Whoever first coined the phrase “gut feeling” almost certainly had no idea how apt the term would prove to be. People have long known that strong emotional feelings can cause physical sensations in the stomach and intestines. Only in the last two decades or so has medical science probed why this should be and begun to investigate the interdependence between the gut and the brain.


The brain was long thought to be the body’s sole control center. It issues the instructions that keep the body functioning and alive. In recent decades, however, scientists have discovered that another part of the body plays a vital role in keeping the body working properly. That part is the digestive tract – the gut. The gut is much more than a long twisted bumpy tube that extracts food’s nutritious elements and evacuates what’s left. Embedded in the walls of the gut are millions of neurons that process data and communicate with the brain. Intriguingly, much of what these neurons communicate is the result of the activities of the billions of tiny living organisms collectively called the microbiome. That’s why the gut is often called “the second brain.”


The brain/gut communication happens via the vagal nerve. Up till relatively recently, doctors believed that the communication was largely one-way – that the brain regulated the gut’s activities by issuing instructions to it. Scientists now know that the gut sends messages to the brain that affect how it too functions. In fact, the importance of this two-way communication is only now becoming clearer. Scientists are slowly discovering that numerous processes in the gut have profound influences not just on the brain but on the entire body.  Here are some striking examples of those influences.


Emerging evidence suggests that some forms of human cognitive decline are directly linked to the microorganisms that live in the gut’s microbiome. In laboratory experiments with mice, collaborative research by scientists from a number of European universities, including the Italian universities of Milan and Florence, and the University of East Anglia in England, supported this evidence. They carried out fecal transplants from older to younger mice. These transplants led to measurable cognitive decline in the younger ones. The younger mice’s memory and ability to learn deteriorated noticeably. The scientists discovered that the transplants altered the hippocampus, an area of the brain in both mice and humans that is affected by the ageing process. The possibilities are intriguing and the scientists speculate that fecal transplants from younger to older people might be used in future treatments of human cognitive diseases, though they caution that much more research is needed in the area.


Scientists in a number of universities around the world, including the Lawrence Berkeley National Laboratory, California, USA, Shandong University, Weihai, China, and the University of Luxembourg focused on a related issue: the link between genetics, memory, and the gut processes. Testing 29 strains of mice bred to represent as closely as possible the genetic variance of the human population, the scientists identified the strains with the highest cognitive abilities. They singled out the best scoring mice and, surprisingly, discovered that they had two sets of genes known to be linked to improved memory in humans. The scientists examined the microbiome of these mice and found that the guts of the best-scoring ones had high amounts of Lactobacillus reuteri, a bacteria species known to correlate with improved memory. Their research is at a relatively early stage, but even so, it suggests that a definite link exists between genetics, gut bacteria, and cognition.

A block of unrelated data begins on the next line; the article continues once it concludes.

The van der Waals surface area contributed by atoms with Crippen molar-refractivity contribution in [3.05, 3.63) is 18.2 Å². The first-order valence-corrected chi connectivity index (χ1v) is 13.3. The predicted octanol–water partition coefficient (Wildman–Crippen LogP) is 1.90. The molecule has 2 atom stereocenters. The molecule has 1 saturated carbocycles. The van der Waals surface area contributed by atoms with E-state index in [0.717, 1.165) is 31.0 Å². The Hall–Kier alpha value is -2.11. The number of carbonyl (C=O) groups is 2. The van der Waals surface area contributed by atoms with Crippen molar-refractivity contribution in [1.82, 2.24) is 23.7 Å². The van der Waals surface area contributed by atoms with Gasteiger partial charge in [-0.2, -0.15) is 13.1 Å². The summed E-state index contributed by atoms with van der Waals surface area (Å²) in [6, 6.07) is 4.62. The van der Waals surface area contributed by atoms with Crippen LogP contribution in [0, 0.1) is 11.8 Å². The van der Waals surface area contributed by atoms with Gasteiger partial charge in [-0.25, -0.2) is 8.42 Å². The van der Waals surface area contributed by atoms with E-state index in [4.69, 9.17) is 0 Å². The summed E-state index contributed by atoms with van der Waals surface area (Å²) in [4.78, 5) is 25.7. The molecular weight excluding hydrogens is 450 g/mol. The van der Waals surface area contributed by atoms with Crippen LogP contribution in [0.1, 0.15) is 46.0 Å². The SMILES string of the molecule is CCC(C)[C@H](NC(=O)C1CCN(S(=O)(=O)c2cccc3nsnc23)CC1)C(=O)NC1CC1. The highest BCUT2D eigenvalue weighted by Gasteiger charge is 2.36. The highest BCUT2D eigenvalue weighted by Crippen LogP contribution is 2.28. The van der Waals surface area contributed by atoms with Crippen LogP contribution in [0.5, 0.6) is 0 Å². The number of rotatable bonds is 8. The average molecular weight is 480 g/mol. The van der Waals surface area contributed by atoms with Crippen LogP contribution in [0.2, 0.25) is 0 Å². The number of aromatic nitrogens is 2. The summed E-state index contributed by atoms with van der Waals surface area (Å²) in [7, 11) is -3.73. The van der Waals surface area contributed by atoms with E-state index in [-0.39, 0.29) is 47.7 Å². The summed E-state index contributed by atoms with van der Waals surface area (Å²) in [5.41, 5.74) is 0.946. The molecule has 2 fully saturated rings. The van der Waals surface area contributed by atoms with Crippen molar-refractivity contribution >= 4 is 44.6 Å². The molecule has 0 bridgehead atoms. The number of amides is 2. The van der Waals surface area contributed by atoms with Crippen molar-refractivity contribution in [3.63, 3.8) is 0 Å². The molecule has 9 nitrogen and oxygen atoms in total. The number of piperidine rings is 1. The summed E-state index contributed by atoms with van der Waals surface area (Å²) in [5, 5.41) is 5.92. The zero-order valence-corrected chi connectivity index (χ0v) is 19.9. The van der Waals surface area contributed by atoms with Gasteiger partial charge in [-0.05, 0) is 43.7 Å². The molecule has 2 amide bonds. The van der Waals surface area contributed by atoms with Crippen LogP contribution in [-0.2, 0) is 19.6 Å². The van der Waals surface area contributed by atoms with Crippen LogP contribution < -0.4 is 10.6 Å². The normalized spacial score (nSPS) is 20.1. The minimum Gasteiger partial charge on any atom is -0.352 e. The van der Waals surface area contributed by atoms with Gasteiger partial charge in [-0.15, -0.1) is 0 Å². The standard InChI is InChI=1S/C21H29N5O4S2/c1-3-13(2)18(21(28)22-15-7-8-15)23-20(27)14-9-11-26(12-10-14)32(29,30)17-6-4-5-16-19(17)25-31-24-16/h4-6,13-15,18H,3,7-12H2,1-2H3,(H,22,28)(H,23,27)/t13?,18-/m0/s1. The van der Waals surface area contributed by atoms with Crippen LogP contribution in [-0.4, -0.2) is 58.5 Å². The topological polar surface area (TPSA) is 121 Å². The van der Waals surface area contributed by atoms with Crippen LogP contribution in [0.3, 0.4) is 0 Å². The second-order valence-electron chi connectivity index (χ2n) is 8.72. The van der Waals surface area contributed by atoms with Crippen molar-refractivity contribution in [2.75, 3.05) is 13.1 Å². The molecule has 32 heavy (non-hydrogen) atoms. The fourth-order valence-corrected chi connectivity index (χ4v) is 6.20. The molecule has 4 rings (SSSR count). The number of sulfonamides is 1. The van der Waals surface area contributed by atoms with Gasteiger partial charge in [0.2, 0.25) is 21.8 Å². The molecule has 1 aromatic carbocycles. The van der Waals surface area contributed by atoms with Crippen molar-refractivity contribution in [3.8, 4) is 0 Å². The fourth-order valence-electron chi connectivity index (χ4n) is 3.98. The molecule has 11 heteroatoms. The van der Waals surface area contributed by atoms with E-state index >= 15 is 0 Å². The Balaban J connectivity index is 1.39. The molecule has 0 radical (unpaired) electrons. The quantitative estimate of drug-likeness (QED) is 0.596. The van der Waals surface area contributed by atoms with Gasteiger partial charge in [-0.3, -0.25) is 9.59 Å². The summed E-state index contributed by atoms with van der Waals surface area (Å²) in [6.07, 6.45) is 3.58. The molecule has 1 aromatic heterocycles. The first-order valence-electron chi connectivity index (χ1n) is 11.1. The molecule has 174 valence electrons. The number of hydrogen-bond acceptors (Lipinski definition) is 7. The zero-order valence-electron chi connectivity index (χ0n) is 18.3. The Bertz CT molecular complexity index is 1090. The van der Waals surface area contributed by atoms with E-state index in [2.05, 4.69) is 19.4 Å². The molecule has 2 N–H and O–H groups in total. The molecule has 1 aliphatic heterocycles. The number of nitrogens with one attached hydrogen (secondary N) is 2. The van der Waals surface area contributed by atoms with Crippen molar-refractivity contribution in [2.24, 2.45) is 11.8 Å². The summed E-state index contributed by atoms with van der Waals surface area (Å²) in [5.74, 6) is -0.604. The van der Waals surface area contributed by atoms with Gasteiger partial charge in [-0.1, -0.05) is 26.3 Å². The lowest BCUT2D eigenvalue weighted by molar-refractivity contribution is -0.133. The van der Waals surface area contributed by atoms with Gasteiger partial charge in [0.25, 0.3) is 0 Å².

In studies of the neurovascular disease cavernous angioma (CA), researchers at the University of Chicago and the University of California found a connection between it and the gut microbiome. The disease in humans is characterized by strokes and seizures caused by brain lesions. In mouse studies, the scientists found that substances produced by specific gut bacteria affected the severity of the brain lesions. Extrapolating their findings to humans, the researchers collected fecal samples from over 100 patients with CA and compared the samples with those of healthy subjects. Compared to the latter, the CA patients all had similarly abnormal levels of the specific bacteria found to have influenced brain lesions in the mice. Since doctors don’t fully understand the multitude of roles played by the millions of bacteria in the human microbiome, it would be too dangerous to consider treating CA by altering the patient’s microbiome. Further research is needed, though the preliminary indications are promising.


Only relatively recently have scientists fully appreciated the huge significance of what goes on in the human gut.  Currently, thousands of scientists in hundreds of laboratories around the world are carrying out related research. Much of that research, like the three examples outlined in this article, holds out the exciting promise of new treatments and possible cures for some of the most intractable diseases afflicting humans.

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